It’s been a while. Grad school keeps me crazy busy with writing and recently I joined AEA so I’ve been pretty busy with stage managing too. But enough about me.
I want to talk about a serious issue (part one of a series, let’s say), I want to talk about killing trees and submissions. As a playwright who submits many of my plays (or just the same play to hundreds of companies nationwide), I offend come across submission postings that say “No email,” or “Please send all materials to this address __insert mailing address here___.” And it’s been making me a bit frustrated. First of all, I’m broke, let’s face it, who isn’t, and printing a 120 page script 7 times last month turned out to be $72. That’s crazy, but when you think about it — it’s a lot of paper and ink…. and it shouldn’t cost THAT much, but I get it, copier companies, even the local not corporate ones, need to make money too. That being said, every time I see “All submissions must be sent via mail (sorry, no email),” I see it as a submission fee.
As we all know, there is a boycott on submission fee companies. I can’t say that I am entirely ready to boycott certain festivals I would like to be in because of submission fees, and this is a topic for another post (part 2 perhaps), but when I see a company ask me to send them in paper my full length play, that they “will not return,” I think… sheesh that’s a lot of wasted paper. That’s a lot of trees and ink. Let alone money. It not only costs to print 90-120 pages but it also costs to ship it, and if you want to make sure it gets there you might put a SASE or SASP which costs money, and a maybe even delivery confirmation. $$$$.
My question is, isn’t asking a writer to submit a hard copy (sometimes bound) of your script the same thing as asking for a submission fee? AND some companies/festivals ask for both! Where do we, the poor writers, get money to print and ship? There really aren’t enough fellowships and grants for all of us. (Is there, government?)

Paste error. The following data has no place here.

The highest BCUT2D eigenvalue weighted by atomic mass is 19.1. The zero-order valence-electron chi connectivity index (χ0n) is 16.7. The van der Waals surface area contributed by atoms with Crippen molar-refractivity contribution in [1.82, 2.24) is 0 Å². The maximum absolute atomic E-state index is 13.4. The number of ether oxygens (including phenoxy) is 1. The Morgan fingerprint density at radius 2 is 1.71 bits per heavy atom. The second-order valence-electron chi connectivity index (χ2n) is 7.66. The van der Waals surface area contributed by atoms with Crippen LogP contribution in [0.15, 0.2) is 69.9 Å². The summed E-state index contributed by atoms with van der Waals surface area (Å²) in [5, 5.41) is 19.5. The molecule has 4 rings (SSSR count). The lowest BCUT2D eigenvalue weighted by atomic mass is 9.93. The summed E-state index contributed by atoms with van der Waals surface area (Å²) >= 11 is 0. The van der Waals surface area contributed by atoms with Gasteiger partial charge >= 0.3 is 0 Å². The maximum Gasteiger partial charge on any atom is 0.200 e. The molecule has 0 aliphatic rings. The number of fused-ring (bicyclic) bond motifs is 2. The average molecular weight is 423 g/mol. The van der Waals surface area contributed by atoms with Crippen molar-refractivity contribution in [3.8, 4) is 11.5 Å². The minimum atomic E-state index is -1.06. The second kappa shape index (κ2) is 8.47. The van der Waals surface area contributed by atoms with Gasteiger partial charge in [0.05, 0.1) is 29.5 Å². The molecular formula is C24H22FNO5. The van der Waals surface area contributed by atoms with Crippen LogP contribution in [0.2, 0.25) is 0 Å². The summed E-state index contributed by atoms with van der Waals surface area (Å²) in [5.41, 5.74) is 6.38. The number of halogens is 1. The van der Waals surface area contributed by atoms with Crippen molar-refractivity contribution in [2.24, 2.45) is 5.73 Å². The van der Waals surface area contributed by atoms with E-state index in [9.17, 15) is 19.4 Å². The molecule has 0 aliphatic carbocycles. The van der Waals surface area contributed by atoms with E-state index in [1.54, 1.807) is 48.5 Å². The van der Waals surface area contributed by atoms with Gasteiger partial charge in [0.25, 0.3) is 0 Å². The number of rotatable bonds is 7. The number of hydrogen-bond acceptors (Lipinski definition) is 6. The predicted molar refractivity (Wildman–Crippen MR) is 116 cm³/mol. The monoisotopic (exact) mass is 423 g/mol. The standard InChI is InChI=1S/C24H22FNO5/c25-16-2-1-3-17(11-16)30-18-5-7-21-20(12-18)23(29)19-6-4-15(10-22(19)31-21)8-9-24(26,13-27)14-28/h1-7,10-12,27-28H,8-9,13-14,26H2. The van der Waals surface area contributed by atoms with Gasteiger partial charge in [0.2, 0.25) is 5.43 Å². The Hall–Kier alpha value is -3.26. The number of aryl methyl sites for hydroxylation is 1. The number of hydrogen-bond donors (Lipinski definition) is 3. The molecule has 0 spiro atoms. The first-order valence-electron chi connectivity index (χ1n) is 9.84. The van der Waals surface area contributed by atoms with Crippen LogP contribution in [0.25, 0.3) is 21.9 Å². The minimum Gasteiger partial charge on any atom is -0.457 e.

My brother pointed out that perhaps snail mail and submission fees are ways to weed out the “crap,” his words, because just like schools that ask for GRE scores (a test that means nothing), it’s a way for a company to receive less submissions. If Joe Playwright doesn’t want to print or pay a fee to submit his play, then that is one less play a festival or company will have to read. It weeds out the people that aren’t committed enough to to print or pay. I told my brother that this is not the case, that if anything we are just as committed, just poor and tired of sneakily standing at the copier at the place we work to put food on the table, pretending to make copies of the weekly report or press release, or menu, and instead printing our scripts.
And what about the environment? What about saving this planet? Aren’t we asked to write plays all the time about current events and social issues… here is one.
So yes, some folks are boycotting submissions that ask for a submission fee, but I wonder why are we not boycotting submissions that require hard copies? Isn’t that a submission fee?
9/21/2012 04:02:35 am
I enjoyed reading your blog, thank you.
Leave a Reply.
If I update this blog... that's probably a sign that I'm not writing... I should be writing. Right now.